Three decades ago, the concept of premium tequila was unknown in this country. In fact, it probably would have been considered laughable. Tequila in America was the drink of frat boys, bikers and bums. It smelled like rotting compost, and tasted worse. In fact, the standard method of ingesting it—downing a shot quickly, along with a dose of salt and lime—had been developed specifically to mask the aroma and flavor of the stuff.
Premium tequila really began in the U.S. with Patròn, which was created in 1989 by John Paul Dejoria and Martin Crowley. Their production process was impeccable, but so was their packaging: hand-blown glass bottles, cork stoppers, and an overall feeling of luxury. The price was $40, which really helped telegraph the message that this was not your typical frat house tequila. Most importantly, Patròn was committed to the mission of making the best possible tequila from 100% blue agave.
Fast forward to 1997, when José “Pepe” Hermosillo and Carlos Hernandez revived an estate called Casa Noble. The property had a history going back to the mid-1700s—roughly the time when another guy named José Cuervo was granted cultivation rights to the area surrounding Jalisco by the King of Spain. Casa Noble today is produced on a private family estate that boasts over 6500 acres of land and one million blue agave plants. The plants are harvested at 10-12 years of age, slow-cooked in stone ovens, fermented naturally and then triple-distilled. The importance of being an estate distillery can’t be overestimated: there are 900 brands of tequila produced in Mexico but only 100 distilleries. Casa Noble has the rare opportunity to control the quality of its production.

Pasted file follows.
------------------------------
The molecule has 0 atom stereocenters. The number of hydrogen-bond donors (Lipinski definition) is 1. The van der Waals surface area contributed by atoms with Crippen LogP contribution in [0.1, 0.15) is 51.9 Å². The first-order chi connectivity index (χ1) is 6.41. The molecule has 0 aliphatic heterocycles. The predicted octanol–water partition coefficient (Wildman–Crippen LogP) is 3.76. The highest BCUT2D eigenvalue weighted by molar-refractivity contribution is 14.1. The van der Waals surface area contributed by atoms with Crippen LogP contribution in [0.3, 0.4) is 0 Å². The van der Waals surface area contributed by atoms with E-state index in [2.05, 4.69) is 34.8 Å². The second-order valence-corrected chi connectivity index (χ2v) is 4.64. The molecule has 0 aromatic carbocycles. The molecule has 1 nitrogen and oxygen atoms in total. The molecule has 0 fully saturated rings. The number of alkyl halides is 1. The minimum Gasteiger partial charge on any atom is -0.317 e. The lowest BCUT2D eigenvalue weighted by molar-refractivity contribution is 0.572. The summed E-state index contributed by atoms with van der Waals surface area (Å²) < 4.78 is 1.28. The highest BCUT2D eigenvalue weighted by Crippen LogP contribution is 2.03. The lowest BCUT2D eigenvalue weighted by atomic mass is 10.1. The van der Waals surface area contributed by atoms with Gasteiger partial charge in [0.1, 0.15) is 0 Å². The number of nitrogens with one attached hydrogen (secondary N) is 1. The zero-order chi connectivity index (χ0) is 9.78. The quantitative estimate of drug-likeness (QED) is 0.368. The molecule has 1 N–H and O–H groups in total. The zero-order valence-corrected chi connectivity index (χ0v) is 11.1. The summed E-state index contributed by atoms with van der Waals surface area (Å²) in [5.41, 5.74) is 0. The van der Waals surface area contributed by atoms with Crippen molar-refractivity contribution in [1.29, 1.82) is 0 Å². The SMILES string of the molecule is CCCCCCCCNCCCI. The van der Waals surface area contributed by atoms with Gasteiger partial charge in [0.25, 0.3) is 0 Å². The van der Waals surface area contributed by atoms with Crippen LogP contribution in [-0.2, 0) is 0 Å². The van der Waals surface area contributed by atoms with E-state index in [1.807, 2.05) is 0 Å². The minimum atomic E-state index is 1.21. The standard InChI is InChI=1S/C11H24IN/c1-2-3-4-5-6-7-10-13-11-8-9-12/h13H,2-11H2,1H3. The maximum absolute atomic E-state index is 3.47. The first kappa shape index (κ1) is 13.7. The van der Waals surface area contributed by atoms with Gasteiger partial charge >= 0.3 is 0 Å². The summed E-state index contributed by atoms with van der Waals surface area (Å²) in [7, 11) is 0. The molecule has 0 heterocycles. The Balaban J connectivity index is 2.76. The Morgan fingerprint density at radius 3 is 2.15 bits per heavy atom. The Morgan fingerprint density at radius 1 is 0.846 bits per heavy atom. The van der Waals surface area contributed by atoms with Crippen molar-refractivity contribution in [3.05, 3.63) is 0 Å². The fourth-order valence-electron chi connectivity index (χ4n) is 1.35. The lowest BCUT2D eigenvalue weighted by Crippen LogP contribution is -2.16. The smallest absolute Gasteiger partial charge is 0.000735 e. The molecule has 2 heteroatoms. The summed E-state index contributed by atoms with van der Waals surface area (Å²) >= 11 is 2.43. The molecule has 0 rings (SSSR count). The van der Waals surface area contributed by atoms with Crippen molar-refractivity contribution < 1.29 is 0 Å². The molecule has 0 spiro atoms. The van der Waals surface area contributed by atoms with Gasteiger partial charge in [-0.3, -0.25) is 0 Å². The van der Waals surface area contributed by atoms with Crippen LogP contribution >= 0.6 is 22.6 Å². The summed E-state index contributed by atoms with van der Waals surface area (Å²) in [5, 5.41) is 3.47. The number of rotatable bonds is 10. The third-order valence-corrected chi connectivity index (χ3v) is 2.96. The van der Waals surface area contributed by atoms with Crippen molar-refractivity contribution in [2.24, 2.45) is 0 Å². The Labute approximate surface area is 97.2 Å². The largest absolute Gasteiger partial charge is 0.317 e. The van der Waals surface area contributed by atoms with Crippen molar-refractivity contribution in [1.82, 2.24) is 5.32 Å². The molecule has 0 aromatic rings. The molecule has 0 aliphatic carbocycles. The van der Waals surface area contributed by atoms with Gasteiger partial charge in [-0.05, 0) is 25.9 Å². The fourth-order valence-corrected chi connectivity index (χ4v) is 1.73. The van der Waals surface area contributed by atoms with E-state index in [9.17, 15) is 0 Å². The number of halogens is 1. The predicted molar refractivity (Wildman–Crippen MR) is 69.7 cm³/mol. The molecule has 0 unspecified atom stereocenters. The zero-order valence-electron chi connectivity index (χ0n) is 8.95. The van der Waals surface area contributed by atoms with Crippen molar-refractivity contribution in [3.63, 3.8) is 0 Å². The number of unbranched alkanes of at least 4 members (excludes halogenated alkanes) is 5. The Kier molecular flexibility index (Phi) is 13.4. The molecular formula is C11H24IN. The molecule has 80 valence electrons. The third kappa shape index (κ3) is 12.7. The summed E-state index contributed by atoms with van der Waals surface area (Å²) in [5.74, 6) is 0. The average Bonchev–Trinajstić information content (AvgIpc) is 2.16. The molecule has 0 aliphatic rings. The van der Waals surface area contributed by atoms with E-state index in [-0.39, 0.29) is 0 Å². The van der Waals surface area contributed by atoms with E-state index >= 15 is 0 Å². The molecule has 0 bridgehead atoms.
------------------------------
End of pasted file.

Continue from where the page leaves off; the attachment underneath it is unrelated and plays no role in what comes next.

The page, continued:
Clean, floral aromas dominate the nose of the Casa Noble Crystal ($42), their entry-level blanco tequila. The spirit is sweet on entry, giving way in the mid palate to flavors of white pepper and Oriental spices; the sweetness returns on the finish, along with floral echoes and a nice, spicy bite. The tan-colored Reposado ($52) has some of the same floral notes as the Crystal, along with hints of vanilla and caramel from the barrel contact. The mouth feel is ripe, luxurious and slightly herbal, with overtones of mint emerging on the finish. By contrast, the nose of the Anejo ($66) is deep and recessed, with hints of caramel and spice. In the mouth it is unctuous and spicy at the same time, with the barrel sweetness tempered by touches of fresh herbs—a complex and satisfying tequila.
At the top end, Casa Noble has created the first single barrel Reposado ($58) and Anejo ($100) in the tequila world; each barrel receives extended aging and has a “unique flavor footprint.” They have also formed a promotional partnership with Santana, demonstrating that their choice of music is just as dynamic and interesting as their taste in tequila.
Mark Spivak is the author of iconic Spirits: An Intoxicating History, published by Lyons Press (Globe Pequot); for more information, go to iconicspirits.net.